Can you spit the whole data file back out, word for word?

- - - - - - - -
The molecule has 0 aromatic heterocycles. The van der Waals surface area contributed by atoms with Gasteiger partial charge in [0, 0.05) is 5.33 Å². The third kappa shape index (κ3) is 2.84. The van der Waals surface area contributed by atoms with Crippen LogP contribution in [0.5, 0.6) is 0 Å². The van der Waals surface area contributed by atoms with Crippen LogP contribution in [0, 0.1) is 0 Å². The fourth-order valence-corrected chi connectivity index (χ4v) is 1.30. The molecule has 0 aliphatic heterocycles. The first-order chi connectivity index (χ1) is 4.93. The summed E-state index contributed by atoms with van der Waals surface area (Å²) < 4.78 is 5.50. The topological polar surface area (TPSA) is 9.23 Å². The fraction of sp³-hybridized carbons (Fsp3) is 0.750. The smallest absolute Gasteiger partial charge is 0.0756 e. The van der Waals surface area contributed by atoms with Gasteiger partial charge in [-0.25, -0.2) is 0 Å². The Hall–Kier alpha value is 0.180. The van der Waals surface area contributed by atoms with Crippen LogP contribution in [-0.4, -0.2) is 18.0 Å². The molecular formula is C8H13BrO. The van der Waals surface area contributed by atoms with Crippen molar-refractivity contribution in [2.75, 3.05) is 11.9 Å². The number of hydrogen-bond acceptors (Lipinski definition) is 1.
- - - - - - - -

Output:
The molecule has 0 aromatic heterocycles. The van der Waals surface area contributed by atoms with Gasteiger partial charge in [0, 0.05) is 5.33 Å². The third kappa shape index (κ3) is 2.84. The van der Waals surface area contributed by atoms with Crippen LogP contribution in [0.5, 0.6) is 0 Å². The van der Waals surface area contributed by atoms with Crippen LogP contribution in [0, 0.1) is 0 Å². The fourth-order valence-corrected chi connectivity index (χ4v) is 1.30. The molecule has 0 aliphatic heterocycles. The first-order chi connectivity index (χ1) is 4.93. The summed E-state index contributed by atoms with van der Waals surface area (Å²) < 4.78 is 5.50. The topological polar surface area (TPSA) is 9.23 Å². The fraction of sp³-hybridized carbons (Fsp3) is 0.750. The smallest absolute Gasteiger partial charge is 0.0756 e. The van der Waals surface area contributed by atoms with Gasteiger partial charge in [-0.25, -0.2) is 0 Å². The Hall–Kier alpha value is 0.180. The van der Waals surface area contributed by atoms with Crippen LogP contribution in [-0.4, -0.2) is 18.0 Å². The molecular formula is C8H13BrO. The van der Waals surface area contributed by atoms with Crippen molar-refractivity contribution in [2.75, 3.05) is 11.9 Å². The number of hydrogen-bond acceptors (Lipinski definition) is 1.